Poet and trans activist Kai-Isaiah Jamal shares ‘Geum’, a poem he wrote about the pressures of the beauty industry, suffering and self-care – for World Mental Health Day
My name is Kai-Isaiah Jamal and I am a spoken word poet and performer, writer, model and trans visibility activist. I live with my girlfriend in our love-nest in Leeds (though London still has my heart). Most of my work centres around gender, race and mental health. I have used my writing as a way to accept unapologetically all the things I tried to bury for a long time. I'm a black, queer, trans man who lives and survives with mental health conditions, so really, I guess I'm a superhero.
‘Geum’ is what I now call my survival song. It was written 24 hours after experiencing a huge mental health relapse and crisis. It was the first thing I had written in a week or so (which for me is a sign that my mental state isn’t where I need to it be). After the crisis I sat alone with my thoughts feeling emptier than ever and I thought of a way of turning this situation into something that good can come from. It was here that I remembered the work of the artist Yeesookyung. I first discovered her work when I was a teenager trying to find some beauty in a world I wasn’t sure how to exist in. Her work resonated with me because of her practice, the way she gathers discarded pieces of porcelain and sticks them back together by fusing them with gold leaf. She created something beautiful out of something that could be forgotten because of its imperfections, repurposed something broken to make it something just as beautiful, if not more.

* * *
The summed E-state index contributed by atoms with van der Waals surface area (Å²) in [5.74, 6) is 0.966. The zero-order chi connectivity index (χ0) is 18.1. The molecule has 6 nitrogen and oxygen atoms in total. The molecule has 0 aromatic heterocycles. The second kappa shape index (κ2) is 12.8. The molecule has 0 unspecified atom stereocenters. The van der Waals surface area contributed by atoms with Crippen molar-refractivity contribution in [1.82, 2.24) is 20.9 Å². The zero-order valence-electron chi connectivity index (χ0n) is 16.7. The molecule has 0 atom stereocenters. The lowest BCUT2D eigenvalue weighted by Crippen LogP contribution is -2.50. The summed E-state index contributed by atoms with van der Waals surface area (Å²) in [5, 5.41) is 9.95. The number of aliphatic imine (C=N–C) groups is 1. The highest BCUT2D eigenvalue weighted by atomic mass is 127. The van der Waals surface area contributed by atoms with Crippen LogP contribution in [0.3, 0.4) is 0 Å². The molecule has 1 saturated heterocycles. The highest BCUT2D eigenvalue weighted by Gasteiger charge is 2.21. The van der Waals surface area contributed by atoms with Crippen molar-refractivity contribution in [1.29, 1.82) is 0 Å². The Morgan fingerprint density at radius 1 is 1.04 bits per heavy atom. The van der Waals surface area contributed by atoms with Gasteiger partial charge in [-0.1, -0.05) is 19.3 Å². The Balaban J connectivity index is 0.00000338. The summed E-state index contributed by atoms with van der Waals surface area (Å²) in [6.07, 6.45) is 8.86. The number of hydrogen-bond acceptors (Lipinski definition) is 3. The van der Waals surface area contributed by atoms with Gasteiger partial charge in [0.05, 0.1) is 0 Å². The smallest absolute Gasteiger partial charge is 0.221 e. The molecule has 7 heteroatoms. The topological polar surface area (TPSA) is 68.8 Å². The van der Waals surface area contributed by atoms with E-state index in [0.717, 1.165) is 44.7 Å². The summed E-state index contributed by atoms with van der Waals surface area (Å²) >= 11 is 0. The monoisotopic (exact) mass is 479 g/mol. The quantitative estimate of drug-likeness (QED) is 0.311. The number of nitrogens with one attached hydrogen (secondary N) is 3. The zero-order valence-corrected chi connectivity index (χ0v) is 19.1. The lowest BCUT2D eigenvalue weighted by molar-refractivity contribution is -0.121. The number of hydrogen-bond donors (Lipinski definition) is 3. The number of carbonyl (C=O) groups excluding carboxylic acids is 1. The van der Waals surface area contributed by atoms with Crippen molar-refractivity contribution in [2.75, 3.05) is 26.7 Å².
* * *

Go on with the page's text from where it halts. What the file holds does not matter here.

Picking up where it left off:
"The master potter was trying to create the perfect piece each time, and he would discard even the ones with the slightest flaw. So I chose to create new forms from them, because perhaps, I don’t believe completely in that kind of perfection. To me, a piece of broken ceramic finds another piece, and they come to rely on one another" — Yeesookyung
The pressure to be ‘beautiful’ in today's climate sometimes feels super engulfing and at so many times, completely crushing. The beauty standards profilerated by the media don’t always cater for people that have your face and if they do you are cast, highlighted or elevated because you are ‘fashionably ugly/unconventional’ and not because you are simply a different version of beauty.
As a trans person of colour, there are so many times I just want to look like any other man, to be able to pass and not have the constant labour of confirming my gender or answering ‘why I am too pretty to be a boy’. I used to think maybe somewhere in there was a compliment, but I soon realised the toxicity of the statement. I was too pretty to be a boy, which meant that pretty and masculine shouldn’t be paired together, which made my visual aesthetic – a large part of my identity and my place of comfort – something that felt ‘incorrect’. It meant I wasn’t being given a compliment, I was being questioned for not fitting a social ‘norm’. It also soon dawned on me that I was this year's trend, I was the new wave of tokenism and I wasn’t fitting into beauty standards so I was being championed as the rebellion against them. I felt like a tool, I guess, some new marketing scheme on how to look inclusive but really only being pushed to feel more outcasted than I have ever felt before.